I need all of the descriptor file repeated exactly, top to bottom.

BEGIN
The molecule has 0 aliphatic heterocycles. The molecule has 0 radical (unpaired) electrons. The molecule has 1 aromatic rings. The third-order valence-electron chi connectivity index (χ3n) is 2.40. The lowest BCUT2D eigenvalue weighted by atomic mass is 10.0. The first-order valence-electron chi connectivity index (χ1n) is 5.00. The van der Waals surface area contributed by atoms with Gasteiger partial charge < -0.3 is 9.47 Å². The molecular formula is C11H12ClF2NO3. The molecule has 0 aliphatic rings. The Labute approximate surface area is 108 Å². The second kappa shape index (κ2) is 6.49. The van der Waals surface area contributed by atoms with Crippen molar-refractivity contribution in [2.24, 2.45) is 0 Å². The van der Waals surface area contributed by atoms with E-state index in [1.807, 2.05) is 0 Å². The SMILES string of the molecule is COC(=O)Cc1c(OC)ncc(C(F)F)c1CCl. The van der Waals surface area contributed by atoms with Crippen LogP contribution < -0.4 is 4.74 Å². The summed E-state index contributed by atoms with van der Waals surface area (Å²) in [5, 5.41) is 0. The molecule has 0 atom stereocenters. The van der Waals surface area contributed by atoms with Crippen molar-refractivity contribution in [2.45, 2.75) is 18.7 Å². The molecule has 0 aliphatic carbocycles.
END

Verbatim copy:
The molecule has 0 aliphatic heterocycles. The molecule has 0 radical (unpaired) electrons. The molecule has 1 aromatic rings. The third-order valence-electron chi connectivity index (χ3n) is 2.40. The lowest BCUT2D eigenvalue weighted by atomic mass is 10.0. The first-order valence-electron chi connectivity index (χ1n) is 5.00. The van der Waals surface area contributed by atoms with Gasteiger partial charge < -0.3 is 9.47 Å². The molecular formula is C11H12ClF2NO3. The molecule has 0 aliphatic rings. The Labute approximate surface area is 108 Å². The second kappa shape index (κ2) is 6.49. The van der Waals surface area contributed by atoms with Crippen molar-refractivity contribution in [2.24, 2.45) is 0 Å². The van der Waals surface area contributed by atoms with E-state index in [1.807, 2.05) is 0 Å². The SMILES string of the molecule is COC(=O)Cc1c(OC)ncc(C(F)F)c1CCl. The van der Waals surface area contributed by atoms with Crippen LogP contribution < -0.4 is 4.74 Å². The summed E-state index contributed by atoms with van der Waals surface area (Å²) in [5, 5.41) is 0. The molecule has 0 atom stereocenters. The van der Waals surface area contributed by atoms with Crippen molar-refractivity contribution in [2.45, 2.75) is 18.7 Å². The molecule has 0 aliphatic carbocycles.